Mental health and wellbeing among teachers is the focus of a brand new two-part campaign by US-based Yoga Alliance, the largest nonprofit association representing the international yoga community.
It follows a rise in mental health concerns across the globe in the wake of the Covid-19 crisis and the challenges of lockdowns and quarantine.
“The pandemic fuelled the need to address mental health around the globe — especially among individuals in helping professions,” says Dani Hayes, vice president of community engagement.
In response, Yoga Alliance has initiated two new initiatives designed to help both members and non-members alike. The Member Assistance Programme is now a benefit included as part of the Yoga Alliance membership package, offered at no additional cost, and designed to assist members and their households with access to comprehensive wellbeing resources, guidance, and support.
The Eka WellBeing Services is a separate, specialised programme providing free mental health support to eligible yoga professionals and their families worldwide, regardless of membership, who face economic, racial or geopolitical challenges to receiving mental health care. Both schemes have been put together in partnership with employee assistance programme provider Lytle AllOne Health Company.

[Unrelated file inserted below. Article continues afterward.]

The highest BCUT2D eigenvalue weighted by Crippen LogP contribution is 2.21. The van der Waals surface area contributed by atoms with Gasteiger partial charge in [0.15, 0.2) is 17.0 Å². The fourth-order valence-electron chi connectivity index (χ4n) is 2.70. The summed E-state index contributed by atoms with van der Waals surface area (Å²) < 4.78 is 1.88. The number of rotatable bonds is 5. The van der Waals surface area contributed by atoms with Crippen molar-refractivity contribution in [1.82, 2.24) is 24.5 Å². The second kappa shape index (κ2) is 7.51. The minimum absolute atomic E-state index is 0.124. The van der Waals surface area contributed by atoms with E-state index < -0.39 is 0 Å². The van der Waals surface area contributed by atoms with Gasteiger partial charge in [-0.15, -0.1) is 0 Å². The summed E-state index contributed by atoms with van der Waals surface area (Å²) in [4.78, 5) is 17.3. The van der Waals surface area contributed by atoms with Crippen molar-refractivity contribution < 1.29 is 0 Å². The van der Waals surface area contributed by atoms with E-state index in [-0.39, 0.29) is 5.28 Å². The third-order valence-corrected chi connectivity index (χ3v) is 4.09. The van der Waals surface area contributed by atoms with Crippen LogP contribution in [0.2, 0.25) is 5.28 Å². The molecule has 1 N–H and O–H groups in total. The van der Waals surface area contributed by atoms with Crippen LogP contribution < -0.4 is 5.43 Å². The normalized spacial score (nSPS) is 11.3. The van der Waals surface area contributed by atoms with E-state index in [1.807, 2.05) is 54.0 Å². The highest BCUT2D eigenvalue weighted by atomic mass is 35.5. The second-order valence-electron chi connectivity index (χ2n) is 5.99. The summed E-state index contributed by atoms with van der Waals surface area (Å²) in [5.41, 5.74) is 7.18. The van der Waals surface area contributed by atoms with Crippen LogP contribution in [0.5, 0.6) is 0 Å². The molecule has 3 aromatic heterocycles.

“We are proud to partner with Lytle to offer the Member Assistance Programme and Eka WellBeing Services as a step toward a more integrated approach to mental health, especially when yoga professionals continue to shoulder and navigate elevated levels of emotional exhaustion and burn-out,” adds Hayes.
Both initiatives are available to yoga professionals working around the world. According to the National Alliance on Mental Illness, less than half of adults in the United States who need mental health services and treatment get the help they need. And, in 2021, the American Psychological Association reported increased demand for treatment of anxiety and depression as a result of the Covid-19 pandemic.
The launch of the two new assistance programmes also seeks to bridge the gap between traditional mental health treatments and yoga, says Hayes.
“Scientific research has long shown yoga’s multi-faceted ability to improve depression, anxiety, and other mental health conditions, illustrating that yoga should be part of the options available to address the complexity of mental health access around the world. Many individuals understand the positive impact yoga can have on one’s mental health, but they are often reluctant to seek out traditional mental health treatment. At the same time, individuals more familiar with traditional treatment, may not consider yoga. With the launch of this programme, we’re saying ‘sometimes both are needed, and that’s okay.’”
In the most recent Yoga Alliance member survey, nearly half of its members expressed an interest or a need for mental health and comprehensive wellbeing support.